The project is curated by The Laboratory for Aesthetics and Ecology and sees collaborations with artist and researcher Nazila Ghavami Kivi, chief psychiatrist Birgit Bundesen, artists Luiza Prado and Edna Bonhomme, The Center for Arts and Mental Health (CPH) and ARIEL – Feminisms in the Aesthetics (CPH)

© Edna Bonhomme

Edna Bonhomme is a writer, historian of science, and interdisciplinary artist. As a researcher, Edna’s work iwho interrogates contagion, epidemics, and toxicity through decolonial practices and African diaspora worldmaking. A central question of Edna’s work asks: What makes people sick? Edna answers this by exploring the spaces and modalities of care and toxicity that shape the possibility for repair. dna’s creative work is guided by decoloniality, care, and African diaspora world making. Edna has written for publications such as Africa is a Country, Al Jazeera, analyse & kritik, The Baffler, Der Freitag, The Nation, The New Republic, and more. Edna holds a PhD in the History of Science from Princeton University and a Master’s in Public Health from Columbia University. Edna has collaborated on and exhibited multimedia projects at Haus der Kulturen der Welt, Galerie im Turm, Display Gallery, HAU Berlin, Savvy Contemporary, and other interdisciplinary spaces.


© Luiza Prado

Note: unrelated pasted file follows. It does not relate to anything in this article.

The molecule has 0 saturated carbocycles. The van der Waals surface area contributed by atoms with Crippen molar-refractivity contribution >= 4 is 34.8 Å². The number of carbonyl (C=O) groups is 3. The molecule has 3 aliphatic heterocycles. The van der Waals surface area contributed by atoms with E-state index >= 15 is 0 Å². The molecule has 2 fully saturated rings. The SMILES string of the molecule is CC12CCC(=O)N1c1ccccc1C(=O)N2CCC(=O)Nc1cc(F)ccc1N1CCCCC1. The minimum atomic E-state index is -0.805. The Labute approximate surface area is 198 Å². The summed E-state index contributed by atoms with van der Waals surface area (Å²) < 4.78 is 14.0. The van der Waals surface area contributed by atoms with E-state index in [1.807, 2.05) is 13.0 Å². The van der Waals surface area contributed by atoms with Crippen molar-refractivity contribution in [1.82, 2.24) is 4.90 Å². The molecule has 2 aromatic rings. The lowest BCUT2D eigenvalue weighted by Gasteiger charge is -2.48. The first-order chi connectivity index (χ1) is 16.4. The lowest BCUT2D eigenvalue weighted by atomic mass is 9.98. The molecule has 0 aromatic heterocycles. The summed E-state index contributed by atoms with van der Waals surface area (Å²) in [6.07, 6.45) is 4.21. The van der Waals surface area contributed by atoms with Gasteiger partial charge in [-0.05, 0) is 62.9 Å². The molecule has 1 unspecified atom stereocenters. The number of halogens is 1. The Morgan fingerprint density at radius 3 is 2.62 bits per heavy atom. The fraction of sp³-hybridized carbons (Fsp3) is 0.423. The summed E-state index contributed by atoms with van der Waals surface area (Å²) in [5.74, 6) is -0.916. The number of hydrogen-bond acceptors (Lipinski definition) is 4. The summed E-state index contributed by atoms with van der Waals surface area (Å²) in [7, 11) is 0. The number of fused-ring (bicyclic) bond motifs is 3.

Luiza Prado de O. Martins (she/her, they/them) is an artist and researcher born in Rio de Janeiro in 1985, four hundred and eighty-five years after the Portuguese first invaded the land currently known as Brazil. Luiza holds an MA from the Hochschule für Künste Bremen and a PhD from the Berlin University of the Arts and is a founding member of the Decolonising Design platform. Her work examines themes around fertility, reproduction, coloniality, gender, and race. In her doctoral dissertation she approaches the control over fertility and reproduction as a foundational biopolitical gesture for the establishment of the colonial/modern gender system, theorizing the emergence of ‘technoecologies of birth control’ as a framework for observing—and resisting, disrupting, troubling—colonial domination. Her ongoing artistic research project, “A Topography of Excesses,” looks into encounters between human and plant beings within the context of herbalist reproductive medicine, approaching these practices as expressions of radical care. Since 2019, she has broadened the scope of this research, developing a body of work that offers a critique of the racist concept of ‘overpopulation’ in the context of the current climate crisis.